When I first digitally self-published a book one year ago last month, my entire “online presence” consisted of an email account I checked maybe twice a week. Now, of course, there are blogs, boards, and any number of social media venues where I seem to spend an inordinate amount of time on a daily basis. And basically, they are all pretty weird.
There is a unique etiquette to virtual places like facebook which in some cases are quite different than any sort of “real world” interaction. Sometimes, it’s not. I took me quite a while to get used to a lot of it, but now after a year or so I have come to some conclusions. What follows is thus some of Ed’s Handy Things to Know about Facebook. Some of these will likely apply only to writers, some is good to know for everybody, and some of it might be worth keeping in mind if you ever happen to find yourself outside of your home, interacting with “real” people. Enjoy.
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If someone comments on the cuteness of your cat/dog/child pic, they will fully expect reciprocation when they post their own cute cat/dog/child pic. And they will post one. Soon.
The difference between messaging someone or posting on their wall is the same as calling them on the phone or erecting a billboard on their front lawn.
If you post a paragraph and ask other writers to comment, and you add, “This hasn’t been edited yet,” you are basically saying “Hey, this chicken isn’t done cooking, but could you swallow a lukewarm chunk and tell me what you think so far?”
We all assume you “like” your own posts and comments. You don’t really have to hit the button.
No matter how many winky-face emoticons you add, somebody is still going to think you’re not kidding.
Before hitting <return> after typing that angry rejoinder, take a moment to ask yourself: What’s the best/worst case scenario of doing so? Compare and contrast that with the best/worst case scenario of hitting delete.
Know that if there was one way to do something that always worked for everybody, we would all be doing it already.
Yes, someone may be ignoring you. Or, they may have left to make a sandwich.
For everyone who might agree with whatever political or religious comment you feel the need to make, someone else is going to think you’re a total jackass.
If you obviously have a 1980’s haircut in your profile pic, you’re not fooling anybody. We know you don’t look like that anymore.
Speaking of profile pics, facebook is a public street. Put a shirt on.
Yes, within a thread, facebook is a conversation, and nobody speaks perfect, grammatically correct English in a conversation. But a new post is an announcement, and you really ought to proofread that thing, or you look like an idiot.
Know that all the quadruple-encrypted, super-duper, online-tiger-trap security in the world is not going to stop somebody from hearing about that thing you said about them.
If you post something important on a page that has been totally deserted for two hours, rest assured it will instantly be pushed into oblivion by an inexplicable burst of pointless activity.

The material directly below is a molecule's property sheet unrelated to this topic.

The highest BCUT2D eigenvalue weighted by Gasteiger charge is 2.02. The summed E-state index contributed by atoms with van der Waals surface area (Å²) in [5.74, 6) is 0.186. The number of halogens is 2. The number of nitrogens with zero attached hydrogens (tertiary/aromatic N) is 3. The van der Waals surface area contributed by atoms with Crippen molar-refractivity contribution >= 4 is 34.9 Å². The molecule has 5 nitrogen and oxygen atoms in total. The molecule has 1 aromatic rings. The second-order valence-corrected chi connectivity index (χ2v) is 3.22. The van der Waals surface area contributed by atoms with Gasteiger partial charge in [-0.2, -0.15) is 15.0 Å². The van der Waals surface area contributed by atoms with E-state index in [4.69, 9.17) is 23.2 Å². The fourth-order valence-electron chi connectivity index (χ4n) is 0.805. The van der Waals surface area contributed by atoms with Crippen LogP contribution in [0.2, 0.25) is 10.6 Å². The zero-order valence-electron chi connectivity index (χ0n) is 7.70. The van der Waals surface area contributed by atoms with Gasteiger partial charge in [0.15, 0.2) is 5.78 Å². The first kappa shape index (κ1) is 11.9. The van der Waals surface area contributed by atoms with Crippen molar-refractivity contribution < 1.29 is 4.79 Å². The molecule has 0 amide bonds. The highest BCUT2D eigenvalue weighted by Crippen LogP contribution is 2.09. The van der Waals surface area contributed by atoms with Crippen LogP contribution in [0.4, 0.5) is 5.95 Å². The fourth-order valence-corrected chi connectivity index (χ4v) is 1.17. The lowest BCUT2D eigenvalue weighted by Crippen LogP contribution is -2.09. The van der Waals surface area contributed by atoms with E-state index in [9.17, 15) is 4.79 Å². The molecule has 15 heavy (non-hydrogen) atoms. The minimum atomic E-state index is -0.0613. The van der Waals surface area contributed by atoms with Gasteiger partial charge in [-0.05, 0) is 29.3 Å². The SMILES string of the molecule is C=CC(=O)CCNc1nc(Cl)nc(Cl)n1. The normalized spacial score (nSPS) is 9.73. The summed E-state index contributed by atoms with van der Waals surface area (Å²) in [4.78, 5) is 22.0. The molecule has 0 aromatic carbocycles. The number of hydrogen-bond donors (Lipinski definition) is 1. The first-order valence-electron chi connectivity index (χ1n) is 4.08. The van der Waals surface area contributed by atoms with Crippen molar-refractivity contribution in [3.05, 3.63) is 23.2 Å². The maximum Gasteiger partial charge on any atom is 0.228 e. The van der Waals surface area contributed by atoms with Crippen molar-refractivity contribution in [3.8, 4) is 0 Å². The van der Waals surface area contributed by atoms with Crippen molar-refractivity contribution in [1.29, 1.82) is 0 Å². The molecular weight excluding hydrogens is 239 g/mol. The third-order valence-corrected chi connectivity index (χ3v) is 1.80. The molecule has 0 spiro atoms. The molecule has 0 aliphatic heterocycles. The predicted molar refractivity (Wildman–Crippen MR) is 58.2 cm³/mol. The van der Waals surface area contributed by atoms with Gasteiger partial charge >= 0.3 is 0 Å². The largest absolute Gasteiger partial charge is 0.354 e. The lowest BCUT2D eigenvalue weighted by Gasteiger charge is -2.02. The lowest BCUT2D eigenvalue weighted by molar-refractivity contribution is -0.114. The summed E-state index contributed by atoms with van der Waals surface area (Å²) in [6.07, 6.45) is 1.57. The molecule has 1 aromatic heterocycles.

Free advice is worth every penny.
Whenever you complain about your book sales only being at X number, know that everyone whose sales are less than X secretly wants to beat you to death with a rake.
Consider if it is really worth getting bent out of shape about anything somebody says about vampires or unicorns.
Definitions: “Open” pages are open. “Closed” groups are where people from Open pages go to snark about other people on Open pages. “Secret” pages are where people from Closed pages go to snark about other people on Closed pages.
If somebody disagreed with you the first time you said something, saying it again probably isn’t going to change their mind.
STOP TYPING IN ALL CAPS. IT’S ANNOYING.
When flogging your book on a page that is mostly writers, keep in mind that any reader who reads and likes your book may recommend it to their friends. Any writer who reads and likes your book is pretty much going to just keep recommending their own book to their friends. Is selling to other writers really the best use of your time?
Some of your “friends” are not your friends.
It is unlikely that people are out to get you. It is more likely that they just don’t care either way.
Somebody absolutely hates your favorite book, and somebody loves that book you can’t stand. Get over it.
Any publicity is not good publicity.
If you are having a lousy day and request virtual hugs, you will receive virtual hugs. And actually, that’s kind of cool.
As always in closing, an excerpt from an actual one-star review of a book. Call it a “pick me up” if you ever happen to get a less-than-stellar review (and you will).
“This book is very gay without saying it.”
The Picture of Dorian Gray by Oscar Wilde
M. Edward McNally is the author of the Norothian Cycle books: The Sable City, Death of a Kingdom, and The Wind from Miilark, and multiple free short story volumes titled Eddie’s Shorts. He has been writing for twenty of the last thirty years and does not recommend the ten year spell of writer’s block in the middle. Ed is a contributor at Indies Unlimited (IU Bio Page) and tilts at his own windmills over at http://sablecity.wordpress.com/ [subscribe2]